Robots with stomachs

Fred Hapgood

Popular articles on robotics usually focus on high tech features like manipulators or vision or bipedality, but the people who actually have to build them worry a lot more about power.  There are very few attractive options for machines that are supposed to run around untethered, especially if they have to do so outdoors.  Batteries are heavy, solar power arrays are cumbersome, internal combustion engines are noisy and need to be refueled, and electrical outlets are few and far between.

This fact of life explains the unusual chain of associations Chris Campbell catalyzed with his exploding beer bottles.  In 1996 Campbell was a graduate student in Mechanical Engineering at the University of South Florida and a enthusiastic amateur brewmaster.  One day he forget to vent some of his bottles properly and they blew up.  Later that day he mentioned his experience to his professor, a roboticist named Stuart Wilkinson.  "Aha!", Wilkinson recalls thinking.

What Wilkinson saw was that brewery energetics could be applied to solve the robot power problem.  You could feed sugars to yeast, producing carbon dioxide (and alcohol), and then use the pressure of the CO2 to turn wheels, moving the robot along.  "We called it the 'flatulence engine'," Wilkinson says, referring to a comparable process that takes place during human digestion.

The point and virtue of the flatulence engine was that sugar exists naturally, in all vegetation, and vegetation is abundant, accessible, free, and available 24 hours a day, rain or shine (at least outside of cities).  A robot that could keep its fermenter fed and in good health would have no more power worries than a goat.  One obvious application would be a whole suite of gardening robots -- mowers, trimmers, weeders -- that would draw their power from digesting their own work product.  Farmers might become entirely energy-independent, running all their machinery directly from a small fraction of their crops.  Mobile sensor platforms could be dispatched to roam through wilderness areas, gathering data for forest management, environmental monitoring, and ecological research.  There is a long line of people who might be interested in ocean-going machines that could feed themselves by filtering algae or plankton from the water, like baleen whales, or that could sit on the ocean bottom and live like clams.  Military applications would include robot snipers -- guns that live in the woods -- and automated reconnaissance patrolling.  Free-ranging robots could be used to watch national borders and fight poachers.  A bit further out, the machines might become the antibodies of an ecological immune system -- equipped to detect and eat the ecological invaders out of favor this season, like kudzu or Asian cheatgrass.  Far from least, artists building garden sculptures and outdoor installations would be all over the technology.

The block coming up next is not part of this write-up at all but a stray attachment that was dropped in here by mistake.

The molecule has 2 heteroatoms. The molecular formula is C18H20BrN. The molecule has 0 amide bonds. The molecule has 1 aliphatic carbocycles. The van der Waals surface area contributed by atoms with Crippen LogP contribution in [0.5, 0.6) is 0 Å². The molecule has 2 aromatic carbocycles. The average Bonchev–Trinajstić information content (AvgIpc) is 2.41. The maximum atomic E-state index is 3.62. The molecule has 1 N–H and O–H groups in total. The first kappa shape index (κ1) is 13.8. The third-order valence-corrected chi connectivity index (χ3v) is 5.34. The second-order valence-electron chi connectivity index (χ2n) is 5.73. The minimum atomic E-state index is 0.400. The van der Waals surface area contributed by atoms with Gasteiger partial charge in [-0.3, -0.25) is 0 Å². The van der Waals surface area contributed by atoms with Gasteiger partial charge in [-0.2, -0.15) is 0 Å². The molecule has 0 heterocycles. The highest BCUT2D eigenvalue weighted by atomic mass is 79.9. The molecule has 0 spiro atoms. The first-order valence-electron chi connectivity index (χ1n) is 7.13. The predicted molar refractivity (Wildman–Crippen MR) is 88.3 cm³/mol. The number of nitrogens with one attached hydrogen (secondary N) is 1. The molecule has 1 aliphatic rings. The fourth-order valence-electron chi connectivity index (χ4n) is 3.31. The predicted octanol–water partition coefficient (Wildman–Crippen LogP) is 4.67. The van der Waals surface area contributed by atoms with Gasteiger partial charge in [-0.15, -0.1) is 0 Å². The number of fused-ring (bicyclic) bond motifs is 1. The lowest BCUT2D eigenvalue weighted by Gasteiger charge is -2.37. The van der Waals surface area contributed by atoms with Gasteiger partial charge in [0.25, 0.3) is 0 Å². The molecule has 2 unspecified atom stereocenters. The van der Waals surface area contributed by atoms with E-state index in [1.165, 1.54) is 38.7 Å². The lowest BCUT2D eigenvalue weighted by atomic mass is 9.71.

Eventually Campbell and Wilkinson were forced to conclude that while the flatulence engine was a breakthrough conceptually, it was not really practical.  A useful robot would almost certainly have to have computers, a radio, navigation and warning lights, probably cameras and possibly many other types of sensors.  All these devices run off electricity, and that the flatulence engine, being mechanical, could not provide.  (Mechanical energy can be converted to electrical, but the inefficiencies involved were depressing. )

Still, the idea focussed his research, and soon Wilkinson stumbled on the work of a crusading British electrochemist named H. Peter Bennetto.  Bennetto, now retired, had worked at King's College in London on means of bringing electrification to the third world that were environmentally sound and did not lead to dependence on oil imports.  As part of this work he had become an authority on biologically-produced electricity.  (Ultimately, all living things run off electricity.) Organisms generate their electrical power chemically, by making electrically charged atoms, or ions, inside cells.  These ions then organize electron flows throughout the cell, bringing power to wherever it is needed.